Syrian Brig. Gen. Manaf Tlass not first in his powerful family to defect

Syrian Brig. Gen. Manaf Tlass is seen in an undated file photo.

Brig. Gen. Manaf Tlass
Syrian Brig. Gen. Manaf Tlass is seen in an undated file photo.

(CBS News) Brig. Gen. Manaf Tlass is the highest-profile military officer to defect from Syrian President Bashar Assad's regime, but he's not the first member of his wealthy and powerful family to distance himself from the dictator.

Two of Tlass' cousins, themselves former officers in the Syrian military, joined the opposition Syrian Free Army months ago. They have since become folk heroes as commanders of SFA fighters in Rastan, near Homs.

The Tlass family is Sunni and has been influential for decades in maintaining support among the Sunni elite for the Assads, who are Alawites.

Tlass was a childhood friend of President Assad, and their fathers were also friends and political allies. Haafez al Assad appointed Mustafa Tlass to the post of Defense Minister -- a position he held from 1972 to 2004. Earlier this year, Mustafa left Syria after what was reported to be an argument with a senior member of the regime, and now lives in Paris.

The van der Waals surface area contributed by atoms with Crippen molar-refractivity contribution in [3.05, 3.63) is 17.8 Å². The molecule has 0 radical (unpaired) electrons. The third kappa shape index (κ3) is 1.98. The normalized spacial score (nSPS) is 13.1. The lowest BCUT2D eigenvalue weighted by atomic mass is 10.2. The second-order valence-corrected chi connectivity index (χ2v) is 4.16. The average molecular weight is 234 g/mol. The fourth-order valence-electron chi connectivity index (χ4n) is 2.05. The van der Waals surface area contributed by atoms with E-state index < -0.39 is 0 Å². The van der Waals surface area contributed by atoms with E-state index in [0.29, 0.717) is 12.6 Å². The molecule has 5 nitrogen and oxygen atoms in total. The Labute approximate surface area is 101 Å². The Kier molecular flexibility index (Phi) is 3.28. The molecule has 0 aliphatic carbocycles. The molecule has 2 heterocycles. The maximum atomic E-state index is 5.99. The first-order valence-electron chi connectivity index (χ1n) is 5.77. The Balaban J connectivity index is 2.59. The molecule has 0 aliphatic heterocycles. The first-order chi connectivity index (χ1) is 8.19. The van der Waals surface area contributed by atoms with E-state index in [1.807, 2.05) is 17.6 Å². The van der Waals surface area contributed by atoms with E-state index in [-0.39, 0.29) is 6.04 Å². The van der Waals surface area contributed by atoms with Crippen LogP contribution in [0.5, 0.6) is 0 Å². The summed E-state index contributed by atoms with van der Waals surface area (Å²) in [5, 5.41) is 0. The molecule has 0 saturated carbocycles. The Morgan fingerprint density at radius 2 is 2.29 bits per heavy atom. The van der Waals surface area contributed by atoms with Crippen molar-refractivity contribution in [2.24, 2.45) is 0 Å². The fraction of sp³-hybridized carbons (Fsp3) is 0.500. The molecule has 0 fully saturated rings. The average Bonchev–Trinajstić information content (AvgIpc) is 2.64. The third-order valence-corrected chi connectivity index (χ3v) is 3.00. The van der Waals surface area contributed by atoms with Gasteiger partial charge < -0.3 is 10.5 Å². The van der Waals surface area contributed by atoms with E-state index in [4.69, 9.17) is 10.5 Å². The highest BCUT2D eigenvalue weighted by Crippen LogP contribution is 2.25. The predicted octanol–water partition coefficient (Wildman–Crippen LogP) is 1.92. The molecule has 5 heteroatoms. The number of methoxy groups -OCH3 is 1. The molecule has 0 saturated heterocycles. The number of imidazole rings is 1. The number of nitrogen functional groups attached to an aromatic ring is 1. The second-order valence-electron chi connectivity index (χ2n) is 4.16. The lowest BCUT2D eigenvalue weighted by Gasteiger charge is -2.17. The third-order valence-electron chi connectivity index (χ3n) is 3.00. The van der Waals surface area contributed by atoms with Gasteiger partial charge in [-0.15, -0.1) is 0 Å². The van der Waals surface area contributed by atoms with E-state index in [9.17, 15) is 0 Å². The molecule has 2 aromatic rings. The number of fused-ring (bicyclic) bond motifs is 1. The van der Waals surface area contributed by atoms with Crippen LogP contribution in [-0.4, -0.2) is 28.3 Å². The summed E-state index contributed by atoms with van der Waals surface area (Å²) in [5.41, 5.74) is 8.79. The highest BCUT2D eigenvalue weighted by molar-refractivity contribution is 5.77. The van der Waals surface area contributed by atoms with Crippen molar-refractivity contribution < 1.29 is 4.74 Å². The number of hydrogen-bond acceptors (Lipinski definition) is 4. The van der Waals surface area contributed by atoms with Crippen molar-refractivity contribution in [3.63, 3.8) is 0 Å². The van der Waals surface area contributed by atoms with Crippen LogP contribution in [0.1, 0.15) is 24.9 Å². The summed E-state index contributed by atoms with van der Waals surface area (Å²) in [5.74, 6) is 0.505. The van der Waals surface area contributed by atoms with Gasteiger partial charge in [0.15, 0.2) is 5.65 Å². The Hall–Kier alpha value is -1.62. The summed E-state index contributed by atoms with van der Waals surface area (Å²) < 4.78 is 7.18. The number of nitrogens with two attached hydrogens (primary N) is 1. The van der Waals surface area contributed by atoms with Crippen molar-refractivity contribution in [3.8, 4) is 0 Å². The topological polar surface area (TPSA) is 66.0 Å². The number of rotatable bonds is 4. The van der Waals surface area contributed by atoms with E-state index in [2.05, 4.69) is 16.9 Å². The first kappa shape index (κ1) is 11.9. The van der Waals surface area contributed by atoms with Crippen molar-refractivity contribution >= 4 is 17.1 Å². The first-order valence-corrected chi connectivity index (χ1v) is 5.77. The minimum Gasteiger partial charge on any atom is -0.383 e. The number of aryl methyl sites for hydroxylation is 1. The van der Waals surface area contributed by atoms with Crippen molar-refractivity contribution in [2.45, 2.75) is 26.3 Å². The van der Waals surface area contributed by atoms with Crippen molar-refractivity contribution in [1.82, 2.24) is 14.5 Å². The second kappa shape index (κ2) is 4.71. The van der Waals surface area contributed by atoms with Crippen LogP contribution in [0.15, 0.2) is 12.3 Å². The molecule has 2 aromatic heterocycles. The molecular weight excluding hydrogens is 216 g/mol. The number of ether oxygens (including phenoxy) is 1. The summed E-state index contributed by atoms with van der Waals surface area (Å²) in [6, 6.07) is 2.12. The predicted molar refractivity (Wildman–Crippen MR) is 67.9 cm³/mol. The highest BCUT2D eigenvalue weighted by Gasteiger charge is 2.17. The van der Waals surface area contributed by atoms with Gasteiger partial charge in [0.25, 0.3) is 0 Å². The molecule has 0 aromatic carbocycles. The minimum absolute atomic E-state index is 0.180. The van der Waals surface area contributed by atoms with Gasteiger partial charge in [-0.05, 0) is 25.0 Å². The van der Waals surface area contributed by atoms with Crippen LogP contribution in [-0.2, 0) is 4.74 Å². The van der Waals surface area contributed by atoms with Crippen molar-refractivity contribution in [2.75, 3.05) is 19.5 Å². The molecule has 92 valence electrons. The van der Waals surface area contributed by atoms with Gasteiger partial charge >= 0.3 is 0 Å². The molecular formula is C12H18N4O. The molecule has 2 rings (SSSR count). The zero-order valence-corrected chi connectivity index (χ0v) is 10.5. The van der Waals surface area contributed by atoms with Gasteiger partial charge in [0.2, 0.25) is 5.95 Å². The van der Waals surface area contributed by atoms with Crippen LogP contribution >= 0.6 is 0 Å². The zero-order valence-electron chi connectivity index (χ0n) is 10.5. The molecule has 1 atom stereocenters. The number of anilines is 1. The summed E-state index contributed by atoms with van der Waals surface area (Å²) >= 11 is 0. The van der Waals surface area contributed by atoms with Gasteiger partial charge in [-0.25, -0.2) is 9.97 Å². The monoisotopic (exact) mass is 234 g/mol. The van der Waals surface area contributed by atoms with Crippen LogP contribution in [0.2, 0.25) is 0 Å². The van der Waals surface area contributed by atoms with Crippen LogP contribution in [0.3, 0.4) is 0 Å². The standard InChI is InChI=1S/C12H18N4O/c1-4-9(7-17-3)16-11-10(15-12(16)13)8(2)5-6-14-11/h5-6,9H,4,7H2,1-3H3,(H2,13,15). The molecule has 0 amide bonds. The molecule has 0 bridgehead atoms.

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One of Tlass' brothers, Firas, is currently a businessman based in Dubai. He was a powerful supporter - and beneficiary - of Assad's liberalization of the Syrian economy over the past decade. He is thought to have arranged safe passage out of Syria and a place to stay in the Gulf for Tlass' wife and children.

Tlass' move was welcomed by Western leaders, who have condemned Assad's crackdown against those who protest his autocratic rule. Pentagon spokesman John Kirby called it "a crack in the inner circle," for Assad and U.S. Secretary of State Hillary Clinton praised military and regime insiders for starting to "vote with their feet."

The timing of Tlass' defection this week is still a mystery. A year ago, he spoke openly in favor of democratic reforms. At the time he apparently believed they would come through Assad's initiatives. Now having watched democracy demonstrations degenerate into civil war, that hope has seemingly died.

  • Elizabeth Palmer

    Elizabeth Palmer has been a CBS News correspondent since August 2000. She has been based in London since late 2003, after having been based in Moscow (2000-03). Palmer reports primarily for the "CBS Evening News."

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